If you are doing a placement as a compulsory part of your course, then overseas students do not require work permits. However, if you require a work permit in the long term then some companies will not consider you for a placement or internship, because they use them as an extended recruitment exercise.
I’m going on placement as part of my course; do I still have to pay fees?
The College lists information on reduced fees for Students on a Year in Industry/Research. These vary according to your faculty and course start date. For any other placement or internship you will be charged the full fee.
My department does not offer a placement year but I would like to do one. What can I do?
It may be possible for you to do this if you take a study break. You would need to apply to Registry for an interruption of studies. If you took this option you would not be considered as a registered student for that year. International students should seek advice from the International Office regarding visa conditions.
I'm interested in undertaking an international internship. What options are there?
- Amgen Scholars - the Amgen Scholars Europe Programme provides undergraduate students with the opportunity to engage in a hands-on summer research experience at some of Europe’s leading educational institutions. One unique component of the programme is the concluding symposium in Cambridge, where participating students can meet peers from across Europe, network with scientists and learn about science careers in industry and academia
- BUNAC - holidays working abroad
- Camp America - US Summer camp breaks. Placements can include work as camp counsellors
- Campus Access - a Canadian site with subject based directories of internship programmes in Canada and around the world
- Council on International Educational Exchange - wide range of work and study options in China/Japan/USA and many more! Variety of options, including vacation work to more career-related
- Engineers Without Borders (Imperial Engineers Without Borders) - EWB is helping to build a world where everyone has access to the technology and infrastructure they need to defeat poverty. They are offering students and new professionals the opportunity to work with partner development organisations across the world.
- Going Global - international career and employment resources include world-wide job openings, internship listings, industry profiles and country-specific career information
- IAESTE - International Association for the Exchange of Students for Technical Experience (IAESTE) is an international association active in over 60 countries. It aims to provide science and engineering undergraduates with paid, course-related vacation training experience abroad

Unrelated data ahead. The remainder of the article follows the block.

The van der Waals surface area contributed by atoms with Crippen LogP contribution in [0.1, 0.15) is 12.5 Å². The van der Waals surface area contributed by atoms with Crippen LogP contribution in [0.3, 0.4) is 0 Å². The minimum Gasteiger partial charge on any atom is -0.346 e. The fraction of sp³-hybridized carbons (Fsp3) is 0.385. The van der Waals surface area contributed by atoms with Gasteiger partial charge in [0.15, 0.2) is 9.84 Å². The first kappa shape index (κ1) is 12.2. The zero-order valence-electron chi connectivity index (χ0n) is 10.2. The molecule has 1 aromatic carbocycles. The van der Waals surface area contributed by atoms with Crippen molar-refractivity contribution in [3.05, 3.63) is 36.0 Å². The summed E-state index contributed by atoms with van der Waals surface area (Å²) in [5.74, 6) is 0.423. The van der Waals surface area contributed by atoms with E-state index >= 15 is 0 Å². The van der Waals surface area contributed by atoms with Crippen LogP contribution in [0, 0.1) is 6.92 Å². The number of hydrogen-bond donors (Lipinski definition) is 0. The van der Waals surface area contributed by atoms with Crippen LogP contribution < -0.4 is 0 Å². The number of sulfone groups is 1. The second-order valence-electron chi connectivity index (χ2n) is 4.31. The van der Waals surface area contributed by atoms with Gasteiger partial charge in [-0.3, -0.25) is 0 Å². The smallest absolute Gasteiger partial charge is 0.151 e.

- Imperial College International Summer Research Placements - In conjunction with Imperial departments and partner universities all over the world, the International Office coordinates opportunities for undergraduate students to gain research experience at a foreign university. They also list external opportunities on their webpage
- Istplus - placement programme offering opportunities, from working and travelling in Thailand or China, to internships in the USA
- Raleigh International - charity which provides opportunities to work on challenging environmental and community projects around the world
- Union of International Associations - search the websites of all intergovernmental organisations (IGOs), comprising over 3,000 bodies including the United Nations, the European Commission, the World Bank, etc. If you search for "internships" in the search box you will find that many schemes appear.
My employer has asked for an internship agreement or convention de stage. What should I do?
If a host company or organisation indicates that they can only confirm the offer of an internship upon completion of a tri-partite agreement (student; host; Imperial) then you are advised to speak first to your Director of Undergraduate Studies. The Assistant Registrar (Placements) is available to advise departments on the options, although the College cannot guarantee to be able to sign such an agreement. This is particularly an issue in France and other francophone countries.